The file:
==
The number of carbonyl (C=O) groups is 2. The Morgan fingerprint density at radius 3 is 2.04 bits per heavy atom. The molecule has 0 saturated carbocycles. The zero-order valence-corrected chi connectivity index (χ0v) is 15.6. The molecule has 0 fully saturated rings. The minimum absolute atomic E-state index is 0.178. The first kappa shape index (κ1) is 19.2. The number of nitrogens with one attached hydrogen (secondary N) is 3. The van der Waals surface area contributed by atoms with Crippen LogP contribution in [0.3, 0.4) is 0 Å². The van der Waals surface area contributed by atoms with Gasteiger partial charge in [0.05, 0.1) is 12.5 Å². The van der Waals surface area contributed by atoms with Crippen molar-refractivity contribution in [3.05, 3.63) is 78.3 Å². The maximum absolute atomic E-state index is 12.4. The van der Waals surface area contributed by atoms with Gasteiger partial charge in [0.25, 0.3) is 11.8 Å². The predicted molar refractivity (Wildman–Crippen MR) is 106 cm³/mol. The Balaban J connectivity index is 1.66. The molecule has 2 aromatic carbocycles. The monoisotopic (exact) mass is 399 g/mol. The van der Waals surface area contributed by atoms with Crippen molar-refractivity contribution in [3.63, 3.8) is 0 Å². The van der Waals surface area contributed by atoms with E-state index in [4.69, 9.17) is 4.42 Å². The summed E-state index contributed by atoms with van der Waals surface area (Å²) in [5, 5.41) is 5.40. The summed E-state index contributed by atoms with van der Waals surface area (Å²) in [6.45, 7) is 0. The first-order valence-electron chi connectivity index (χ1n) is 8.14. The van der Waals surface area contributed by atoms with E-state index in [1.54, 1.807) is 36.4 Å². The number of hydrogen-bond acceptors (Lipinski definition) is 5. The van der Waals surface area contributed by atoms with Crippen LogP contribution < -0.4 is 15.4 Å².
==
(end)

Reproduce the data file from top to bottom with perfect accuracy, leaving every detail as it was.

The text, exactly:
The number of carbonyl (C=O) groups is 2. The Morgan fingerprint density at radius 3 is 2.04 bits per heavy atom. The molecule has 0 saturated carbocycles. The zero-order valence-corrected chi connectivity index (χ0v) is 15.6. The molecule has 0 fully saturated rings. The minimum absolute atomic E-state index is 0.178. The first kappa shape index (κ1) is 19.2. The number of nitrogens with one attached hydrogen (secondary N) is 3. The van der Waals surface area contributed by atoms with Crippen LogP contribution in [0.3, 0.4) is 0 Å². The van der Waals surface area contributed by atoms with Gasteiger partial charge in [0.05, 0.1) is 12.5 Å². The van der Waals surface area contributed by atoms with Crippen molar-refractivity contribution in [3.05, 3.63) is 78.3 Å². The maximum absolute atomic E-state index is 12.4. The van der Waals surface area contributed by atoms with Gasteiger partial charge in [0.25, 0.3) is 11.8 Å². The predicted molar refractivity (Wildman–Crippen MR) is 106 cm³/mol. The Balaban J connectivity index is 1.66. The molecule has 2 aromatic carbocycles. The monoisotopic (exact) mass is 399 g/mol. The van der Waals surface area contributed by atoms with Crippen molar-refractivity contribution in [3.63, 3.8) is 0 Å². The van der Waals surface area contributed by atoms with E-state index in [4.69, 9.17) is 4.42 Å². The summed E-state index contributed by atoms with van der Waals surface area (Å²) in [5, 5.41) is 5.40. The summed E-state index contributed by atoms with van der Waals surface area (Å²) in [6.45, 7) is 0. The first-order valence-electron chi connectivity index (χ1n) is 8.14. The van der Waals surface area contributed by atoms with E-state index in [1.54, 1.807) is 36.4 Å². The number of hydrogen-bond acceptors (Lipinski definition) is 5. The van der Waals surface area contributed by atoms with Crippen LogP contribution < -0.4 is 15.4 Å².